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Hebrew verb paradigms originated by adding affixes to catav


Affixes are meaningful, though etymological meaning often blurred with time. Speakers of other languages, used to different etymological relations, might not recognize semantics of paradigms.


Paal is actually catEv, not catav. Strong syntactical accent of verbs, juxtaposed on the morphological accent, elongated catAv catA:v catEv. In 1-2s past tense, the stop (dagesh kal) reduced tzere to patah, catEv.ti* - catAv.ti.

Replacing [ae] with [a] in 3ms past tense could emulate 1-2s PT or 3ms of other paradigms. The reduction in 3ms PT could occur because of the phonetically attached pronoun which reduced the air allocated to tzere, catEv hu-catav. Purposeful differentiation from the verbs of condition, gadel, is another for tzere patah shift.

The reductions ctavtem and catvu show that both vowels in paal are long, since only long vowels are reduced to schwa.


Niphal appeared by prefixing the paal, catev* ncatev nactav (metathesis in the first syllable; cf. drachma darcemonim) (tzere reduced to patah in the heavy accented syllable, na-ctav) nectav nictav (the Masoretes recorded short unaccented [e] as hirek).

Alternatively to metathesis, catev* ncatev necetev (epenthesis; two seghols) nctev nictav.

Choice of nun for the niphal prefix is deliberate. Nun relates feminine (2fp PT, 2-3fp FT, 2-3fp nouns), thus passive.[1]

The form ncatev rather than nictav is seen in the future tense, tncatev tincatev ticatev.


Hiphil appeared similarly to niphal by prefixing consonantal hey to paal. When hey eroded in long [a], the resulting diphthong caused accent shift, catEv* hcatEv hctEv aIctiv (unaccented tzere turned hirek) ictIv (unaccented naked word-initial vowel is lost, and the accent shifts).

Alternatively, hcatEv hctev. Hey became [a], actEv. Naked word-initial vowel was accented to avoid reduction, Actev. Unaccented tzere turned hirek, Activ. The Masoretes recorded the formal pronunciation with consonantal hey similar to niphal, but preserved the established hirek, hictiv.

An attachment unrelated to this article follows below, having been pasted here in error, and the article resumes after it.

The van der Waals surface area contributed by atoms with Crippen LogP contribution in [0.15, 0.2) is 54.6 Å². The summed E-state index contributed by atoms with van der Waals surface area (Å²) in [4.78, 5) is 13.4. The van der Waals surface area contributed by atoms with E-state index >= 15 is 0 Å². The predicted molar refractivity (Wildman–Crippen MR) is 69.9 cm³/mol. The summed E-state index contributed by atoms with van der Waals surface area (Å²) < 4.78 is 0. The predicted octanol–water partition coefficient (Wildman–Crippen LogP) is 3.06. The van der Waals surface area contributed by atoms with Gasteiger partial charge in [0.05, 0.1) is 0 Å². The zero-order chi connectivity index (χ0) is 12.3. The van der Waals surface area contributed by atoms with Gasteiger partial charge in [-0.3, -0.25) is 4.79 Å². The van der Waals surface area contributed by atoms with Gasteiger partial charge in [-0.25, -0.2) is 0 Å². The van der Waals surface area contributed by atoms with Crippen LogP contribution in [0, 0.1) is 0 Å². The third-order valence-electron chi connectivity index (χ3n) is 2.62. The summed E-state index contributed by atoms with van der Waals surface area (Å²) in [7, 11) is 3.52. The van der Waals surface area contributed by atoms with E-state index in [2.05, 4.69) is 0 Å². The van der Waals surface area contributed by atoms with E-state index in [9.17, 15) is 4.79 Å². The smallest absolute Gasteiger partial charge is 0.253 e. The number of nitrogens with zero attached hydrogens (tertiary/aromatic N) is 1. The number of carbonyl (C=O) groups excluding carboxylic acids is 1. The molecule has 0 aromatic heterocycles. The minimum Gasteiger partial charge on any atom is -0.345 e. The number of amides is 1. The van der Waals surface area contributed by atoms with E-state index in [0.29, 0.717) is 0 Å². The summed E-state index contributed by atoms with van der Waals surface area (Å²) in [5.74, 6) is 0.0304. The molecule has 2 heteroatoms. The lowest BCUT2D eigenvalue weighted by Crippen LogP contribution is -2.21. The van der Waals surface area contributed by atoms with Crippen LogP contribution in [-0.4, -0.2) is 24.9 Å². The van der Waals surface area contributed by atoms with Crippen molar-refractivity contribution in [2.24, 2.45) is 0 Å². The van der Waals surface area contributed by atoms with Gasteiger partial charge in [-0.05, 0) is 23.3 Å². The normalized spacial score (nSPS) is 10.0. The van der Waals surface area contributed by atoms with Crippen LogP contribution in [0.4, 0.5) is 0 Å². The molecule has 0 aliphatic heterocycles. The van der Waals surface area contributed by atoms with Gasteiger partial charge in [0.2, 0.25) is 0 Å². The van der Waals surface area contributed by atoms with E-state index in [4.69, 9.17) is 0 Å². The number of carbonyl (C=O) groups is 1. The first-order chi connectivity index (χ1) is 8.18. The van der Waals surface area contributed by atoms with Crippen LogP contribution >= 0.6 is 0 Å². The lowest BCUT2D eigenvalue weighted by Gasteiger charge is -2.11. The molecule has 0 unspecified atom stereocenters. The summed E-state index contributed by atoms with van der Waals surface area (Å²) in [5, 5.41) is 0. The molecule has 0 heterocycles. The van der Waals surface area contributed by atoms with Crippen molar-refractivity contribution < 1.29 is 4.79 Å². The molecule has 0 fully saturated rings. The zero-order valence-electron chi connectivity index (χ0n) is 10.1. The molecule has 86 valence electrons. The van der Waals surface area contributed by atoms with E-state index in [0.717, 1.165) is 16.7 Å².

Unusual penultimate accent of the 3fs past tense recalls the stress shift.

Choice of hey for hiphil prefix stems from the directional connotation of hey. Likewise, hiphil means, to direct someone to do something.


The prefix of hitpael is hh ht. Semantics of hitpael is closely related to hiphil. Causative hiphil redirects the action with hey prefix. Two redirects (hh prefix) formulate bi-directional or reflexive action, characteristic of hitpael.

Hitpael shows that paal is actually pael, labesh hitlabesh.

Correlation of hitpael and piel in gemination is coincidental. Gemination in hitpael is post-tonic, hitlAbbesh. Accent shift hitlabEsh hitlAbbesh recalls the accent shit in hiphil.


Piel is an emphatic stem. Many piel verbs appear non-emphatic, but etymologically they express commands. Syntactically, commands are distinguished by forceful pronunciation of the accented syllables. To add force, speakers pause before the accented syllable; that is clear in Milspeak, catAv caa.tAv! The first consonant of heavily stressed syllable after a stop is pronounced explosively, thus dagesh hazak in the second root letter.

Super-stressed second vowel elongated, ca.tA:v! ca.tEv!

In normal speech, as opposed to purposely commanding pronunciation, speakers allocate less air, and the unaccented vowel blurs, ca.tEv! c.tEv! (compare Russian command ! with simply emphatic !) When piel verbs lost their command pronunciation, the second vowel became less accented, and more air was left for the first vowel. The vocal schwa became very distinct, and the Masoretes recorded it as hirek (diber), though the sound was closer to [ae] which produced patah in the future tense, tdabEr.

Many roots exist only in piel or only in paal because semantically some roots lend themselves for emphatic use, while other do not. Talk! command is natural, while Write! command is unusual. Similar semantic difference accounts for the fact that some roots produce verbs, others adjectives, but relatively few roots have both actively used verbs and adjectives; no one consequently claims that verbs and adjectives are essentially the same thing and the roots form verbs or adjectives randomly. The existence of some roots in both piel and paal forms shows that the forms are not randomly interchangeable.


Imperatives first appeared in what are now conjugative forms, catav* - catOv! ctov! bctov bictov. Emphatic command pronunciation elongated the second vowel. To differentiate from piel, the second vowel was elongated to holam. Weaker emphasis than in piel did not require a stop before the second (accented) syllable, and produces no gemination (dagesh hazak).

Imperatives later lost the emphatic stress on the second syllable, ctOv! catov.

Jussive shows the elongation similar to imperative in aynwawiod verbs: u/i of future tense into o/e of jussive.

Cohortative adds participle na to command to soften it. Cohortative was used to command females. Specifically feminine commands survived as 2-3fp future tense, tictovna.


[1] Using consonant for prefix is odd. The Hebrew concept reserved consonants for roots, and used vowels for inflexions. Consonant affixes appeared later. One possibility is that niphal was originally formed with prefix hey, not nun. Hey appears in infinitives. Hebrew roots relatively rarely have both niphal and hiphil forms. Possibly, the original hphil form diversified into reflexive niphal and causative hiphil.